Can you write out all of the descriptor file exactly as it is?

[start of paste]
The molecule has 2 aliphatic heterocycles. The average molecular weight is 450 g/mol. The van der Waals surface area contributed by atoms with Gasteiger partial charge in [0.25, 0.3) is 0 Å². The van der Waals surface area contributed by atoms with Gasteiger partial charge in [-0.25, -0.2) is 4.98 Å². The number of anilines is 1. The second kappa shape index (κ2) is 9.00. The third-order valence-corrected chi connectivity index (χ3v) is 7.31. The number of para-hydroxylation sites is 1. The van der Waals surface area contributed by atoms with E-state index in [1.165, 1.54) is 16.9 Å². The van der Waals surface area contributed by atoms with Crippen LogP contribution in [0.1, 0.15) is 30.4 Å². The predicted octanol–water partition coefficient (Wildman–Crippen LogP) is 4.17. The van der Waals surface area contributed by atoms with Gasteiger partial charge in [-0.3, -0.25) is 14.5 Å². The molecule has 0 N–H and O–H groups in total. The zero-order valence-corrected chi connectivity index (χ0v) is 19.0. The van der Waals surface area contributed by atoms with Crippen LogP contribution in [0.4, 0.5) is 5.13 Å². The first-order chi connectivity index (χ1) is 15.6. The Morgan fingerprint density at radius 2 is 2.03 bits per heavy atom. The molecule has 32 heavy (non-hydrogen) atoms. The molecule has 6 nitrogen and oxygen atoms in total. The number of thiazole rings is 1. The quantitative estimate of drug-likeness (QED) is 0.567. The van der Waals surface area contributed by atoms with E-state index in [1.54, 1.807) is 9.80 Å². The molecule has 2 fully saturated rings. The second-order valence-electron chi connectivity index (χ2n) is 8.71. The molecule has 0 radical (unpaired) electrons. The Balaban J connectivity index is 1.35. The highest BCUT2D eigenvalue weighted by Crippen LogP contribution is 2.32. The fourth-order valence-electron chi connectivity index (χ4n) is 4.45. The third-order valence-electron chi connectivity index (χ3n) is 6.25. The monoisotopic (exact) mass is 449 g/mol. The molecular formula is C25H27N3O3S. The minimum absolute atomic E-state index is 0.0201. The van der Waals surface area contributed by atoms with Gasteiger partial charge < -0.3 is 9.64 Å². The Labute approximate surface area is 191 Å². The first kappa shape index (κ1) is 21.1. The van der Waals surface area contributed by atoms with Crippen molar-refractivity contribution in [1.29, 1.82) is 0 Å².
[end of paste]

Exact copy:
The molecule has 2 aliphatic heterocycles. The average molecular weight is 450 g/mol. The van der Waals surface area contributed by atoms with Gasteiger partial charge in [0.25, 0.3) is 0 Å². The van der Waals surface area contributed by atoms with Gasteiger partial charge in [-0.25, -0.2) is 4.98 Å². The number of anilines is 1. The second kappa shape index (κ2) is 9.00. The third-order valence-corrected chi connectivity index (χ3v) is 7.31. The number of para-hydroxylation sites is 1. The van der Waals surface area contributed by atoms with E-state index in [1.165, 1.54) is 16.9 Å². The van der Waals surface area contributed by atoms with Crippen LogP contribution in [0.1, 0.15) is 30.4 Å². The predicted octanol–water partition coefficient (Wildman–Crippen LogP) is 4.17. The van der Waals surface area contributed by atoms with Gasteiger partial charge in [-0.3, -0.25) is 14.5 Å². The molecule has 0 N–H and O–H groups in total. The zero-order valence-corrected chi connectivity index (χ0v) is 19.0. The van der Waals surface area contributed by atoms with Crippen LogP contribution in [0.4, 0.5) is 5.13 Å². The first-order chi connectivity index (χ1) is 15.6. The Morgan fingerprint density at radius 2 is 2.03 bits per heavy atom. The molecule has 32 heavy (non-hydrogen) atoms. The molecule has 6 nitrogen and oxygen atoms in total. The number of thiazole rings is 1. The quantitative estimate of drug-likeness (QED) is 0.567. The van der Waals surface area contributed by atoms with E-state index in [1.54, 1.807) is 9.80 Å². The molecule has 2 fully saturated rings. The second-order valence-electron chi connectivity index (χ2n) is 8.71. The molecule has 0 radical (unpaired) electrons. The Balaban J connectivity index is 1.35. The highest BCUT2D eigenvalue weighted by Crippen LogP contribution is 2.32. The fourth-order valence-electron chi connectivity index (χ4n) is 4.45. The third-order valence-electron chi connectivity index (χ3n) is 6.25. The monoisotopic (exact) mass is 449 g/mol. The molecular formula is C25H27N3O3S. The minimum absolute atomic E-state index is 0.0201. The van der Waals surface area contributed by atoms with Gasteiger partial charge < -0.3 is 9.64 Å². The Labute approximate surface area is 191 Å². The first kappa shape index (κ1) is 21.1. The van der Waals surface area contributed by atoms with Crippen molar-refractivity contribution in [1.29, 1.82) is 0 Å².